NameFelix Joseph Dorsey
Birthabt 1821, Maryland
Death10 Apr 1872, Kings Co., New York
FatherMatthias Dorsey (~1790-<1840)
MotherCordelia (~1785-1862)
Misc. Notes

According to the family grapevine, he ran a hardware business in New York City with Adolphes LaMott. The John H. listed here as Isabella’s father was a tinsmith - a bit of a stretch from hardware but not out of the realm of the possible. Also, John’s son was named Adolphes and he too was a tinsmith.

****************************
In the 1860 census (New York > Kings > Brooklyn Ward 10 District 3 > 58) he is 38, married to Isabella, a mulatto, working as a barber, worth $3000, and born in Maryland. Maria La Motte, Isabella’s sister, is living with them (she was 15, a mulatto, and born in NY). They also share their dwelling with another family (the father of that family was born in PA and is listed as a mulatto).

****************************
In the 1870 census (New York > Kings > Brooklyn Ward 20) he is 50, married to Barbara, white, working as an agent for the Rail Road Co., born in Pennsylvania, his mother was of foreign birth (but not his father). Living with him, and his wife, are Alonzo (16) and Isabella (12). This is the first official document where his name is changed to Dorsay. Every document before this (census, wedding certificate, newspaper articles, city directories, etc) had it as Dorsey.

****************************
I can’t find him in the 1850 census

****************************
He is listed in the “1842 Street Directory for Harrisburg, PA” by Richard E. Stevens, which states he was a barber at a shop on Strawberry Alley adjoining the Eagle Hotel (which was owned by the Buehler family and located at 21 N. 2nd St.). Felix is not in the 1843 or the 1845 directory. It is interesting to note he was a barber in Brooklyn (1860 census) and according to the article “Black Harrisburg’s Resistance to Slavery,” by M. Houts, almost all of the barbers in Harrisburg were free colored at this time. Another interesting item is that Charles Dickens stayed in the Eagle Hotel in 1842 and mentions it in his “American Notes.”

****************************

He is listed in the New York, City Directory, 1862 (New York > Brooklyn > 1862 > Brooklyn, New York, City Directory, 1862 > 61) on pg 113 as being a clerk and living at 193 Smith, Brooklyn, New York. He is also listed in the 1864 directory (New York > Brooklyn > 1864 > Brooklyn, New York, City Directory, 1864 > 77) on pg 125 as living at the same address but no profession is given. In the 1870 directory (New York > Brooklyn > 1870 > Brooklyn, New York, City Directory, 1870 > 99) on pg 175 he is stated as living at 112 Carlton Av.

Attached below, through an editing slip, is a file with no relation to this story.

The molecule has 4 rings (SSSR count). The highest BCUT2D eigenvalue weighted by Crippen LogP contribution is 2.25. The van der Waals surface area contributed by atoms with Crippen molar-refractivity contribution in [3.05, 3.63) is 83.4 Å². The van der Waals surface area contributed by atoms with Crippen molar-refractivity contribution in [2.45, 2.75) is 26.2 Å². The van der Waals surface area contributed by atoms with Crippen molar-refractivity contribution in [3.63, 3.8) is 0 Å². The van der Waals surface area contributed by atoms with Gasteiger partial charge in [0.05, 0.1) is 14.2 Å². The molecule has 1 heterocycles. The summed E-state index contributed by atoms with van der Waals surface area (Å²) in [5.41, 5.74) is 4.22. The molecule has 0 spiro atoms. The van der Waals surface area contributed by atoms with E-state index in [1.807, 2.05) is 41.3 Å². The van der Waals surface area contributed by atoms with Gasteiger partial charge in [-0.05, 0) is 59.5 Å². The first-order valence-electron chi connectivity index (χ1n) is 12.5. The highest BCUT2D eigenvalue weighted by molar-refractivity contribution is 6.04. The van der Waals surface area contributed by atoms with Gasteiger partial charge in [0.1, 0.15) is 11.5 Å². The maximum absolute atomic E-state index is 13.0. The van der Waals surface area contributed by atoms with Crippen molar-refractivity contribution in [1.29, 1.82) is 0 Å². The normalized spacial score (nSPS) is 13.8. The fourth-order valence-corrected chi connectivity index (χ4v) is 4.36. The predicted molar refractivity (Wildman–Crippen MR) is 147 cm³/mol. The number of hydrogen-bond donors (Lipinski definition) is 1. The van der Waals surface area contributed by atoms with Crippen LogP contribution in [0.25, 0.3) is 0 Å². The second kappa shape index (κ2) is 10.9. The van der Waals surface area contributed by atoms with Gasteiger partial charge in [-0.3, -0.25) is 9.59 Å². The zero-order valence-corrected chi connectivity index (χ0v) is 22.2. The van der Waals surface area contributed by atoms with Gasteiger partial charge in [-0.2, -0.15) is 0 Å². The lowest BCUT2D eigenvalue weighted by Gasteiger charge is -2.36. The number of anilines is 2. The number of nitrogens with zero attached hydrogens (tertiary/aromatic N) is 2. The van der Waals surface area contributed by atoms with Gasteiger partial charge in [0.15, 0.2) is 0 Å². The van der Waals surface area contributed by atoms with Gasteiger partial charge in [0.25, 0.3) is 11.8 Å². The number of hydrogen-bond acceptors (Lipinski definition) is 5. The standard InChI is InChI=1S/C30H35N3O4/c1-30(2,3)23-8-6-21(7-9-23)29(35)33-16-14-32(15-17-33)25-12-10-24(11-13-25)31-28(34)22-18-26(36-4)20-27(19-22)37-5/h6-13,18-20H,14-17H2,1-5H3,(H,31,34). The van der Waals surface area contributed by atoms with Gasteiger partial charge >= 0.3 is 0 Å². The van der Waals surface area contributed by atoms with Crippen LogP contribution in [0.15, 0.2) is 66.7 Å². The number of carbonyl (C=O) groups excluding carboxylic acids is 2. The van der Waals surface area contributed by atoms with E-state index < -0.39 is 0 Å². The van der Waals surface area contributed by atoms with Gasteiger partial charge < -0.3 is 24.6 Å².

Ref: Ancestry.com. U.S. City Directories, 1821-1989 (Beta). Provo, UT, USA: Ancestry.com Operations, Inc., 2011.

*****************************
Here is even another twist...the following is a speech honoring an African-American Masonic Lodge in Washington DC...

SALUTING THE 150TH ANNIVERSARY OF FELIX LODGE NO. 3 -- HON. LOUIS STOKES (House of Representatives)
TUESDAY, FEBRUARY 27, 1996

• Mr. STOKES. Mr. Speaker, I rise today to pay tribute to an esteemed historical institution in the District of Columbia, Felix Lodge No. 3. The Felix Lodge, the second oldest Prince Hall Masonic Lodge in the District, will celebrate its 150th anniversary in 1996.

• The Felix Lodge has traveled a long and distinguished road from its inception, when meetings were held in the loft of a stable just outside Washington. Chartered on April 4, 1846, by the Hiram Grand Lodge of Pennsylvania, the Felix Lodge was named in honor of Brother Felix Dorsey, who was a deputy grand master of the Hiram Grand Lodge. Brother Dorsey was pivotal in the advent of Masonry for African-Americans in the District of Columbia.

• Through the bravery of men seeking freedom and fraternity, the birth of the Felix Lodge was quite an accomplishment, especially before the Civil War. Several other sites in Washington, including a carpenter's shop and personal residences, became the lodge's surreptitious meeting sites throughout the 19th century and into the 20th. In 1922, the lodge moved to the Masonic Temple on U Street, in Northwest Washington.